How to live longer: The ‘optimum’ amount of exercise to do per week
Trust Me, I’m a Doctor: Mosley demonstrates at home exercises
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Published by the American Heart Association (AHA) on the lifestyle habits of 100,000 participants over a 3-year period, researchers concluded there was an optimum window of exercise of around 150 to 600 minutes per week.
In terms of hours this is the equivalent of two-and-a-half to 10 hours of exercise per week.
Furthermore, they discovered adults who in engaged in two to four times the recommended minimum of vigorous exercise per week had a 21 to 23 percent reduced risk of mortality.
Meanwhile, those who did two to four times the recommended minimum of moderate physical activity saw the percentage range rise to between 26 and 31 percent.
Just like the NHS, the AHA recommends a minimum of 150 minutes of exercise per week.
Research associate at Harvard Dong Hoon said of the results: “The potential impact of physical activity on health is great, yet it remains unclear whether engaging in high levels of prolonged, vigorous or moderate intensity physical activity above the recommended levels provides any additional benefits or harmful effects on cardiovascular health.
“Our study leveraged repeated measures of self-reported physical activity over decades to examine the association between long-term physical activity during middle and late adulthood and mortality.”
However, the study established above the 600 minute marker that exercise did not provide additional reduction in the risk of death.
As a result, the study adds to a significant body of research and evidence showing how beneficial physical activity is for overall health.
One area of the body where exercise, particularly cycling, running, and jogging, have a positive effect is on the cardiovascular system.
These exercises, and others, help to strengthen this area and improve oxygen flow to important areas of the body such as the brain and other organs.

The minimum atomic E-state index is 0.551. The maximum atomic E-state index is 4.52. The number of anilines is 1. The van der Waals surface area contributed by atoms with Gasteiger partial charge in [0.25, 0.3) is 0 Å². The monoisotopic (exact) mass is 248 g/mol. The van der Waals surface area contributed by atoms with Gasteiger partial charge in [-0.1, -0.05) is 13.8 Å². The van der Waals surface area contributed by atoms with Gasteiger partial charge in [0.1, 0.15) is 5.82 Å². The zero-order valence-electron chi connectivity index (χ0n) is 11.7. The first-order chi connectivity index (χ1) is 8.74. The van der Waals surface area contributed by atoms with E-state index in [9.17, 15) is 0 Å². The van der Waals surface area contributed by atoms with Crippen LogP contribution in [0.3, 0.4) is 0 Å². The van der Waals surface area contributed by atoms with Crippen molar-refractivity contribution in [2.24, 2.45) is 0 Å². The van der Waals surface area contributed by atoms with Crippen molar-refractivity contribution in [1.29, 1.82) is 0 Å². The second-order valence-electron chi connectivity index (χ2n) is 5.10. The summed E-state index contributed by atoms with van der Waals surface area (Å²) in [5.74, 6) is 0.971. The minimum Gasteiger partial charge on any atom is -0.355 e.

This comes at a time when there is growing focus on heart disease in the UK.
A recent report published in the journal Open Heart suggests an estimated 300,000 people in the UK could have fatal heart disease, but that one third of this group may not be aware of it.
The disease in question is known as aortic valve stenosis; it occurs when the heart’s aortic valve narrows.
If the valve doesn’t open fully this can reduce the flow of blood to the rest of the body.
Data suggests over half of people diagnosed with an advanced stage of the disease could die without adequate treatment.
Aortic valve stenosis is often not diagnosed until later stages as it doesn’t cause symptoms early on.
The researchers wrote their study suggested the condition is “affecting many individuals within the UK population aged 55 or over”.
They added: “Without appropriate detection and intervention, their survival prospects are likely to be poor.”
Such is the nature of the potential crisis the researchers cautioned the NHS would not be able to deal with the potential wave of patients with the condition.
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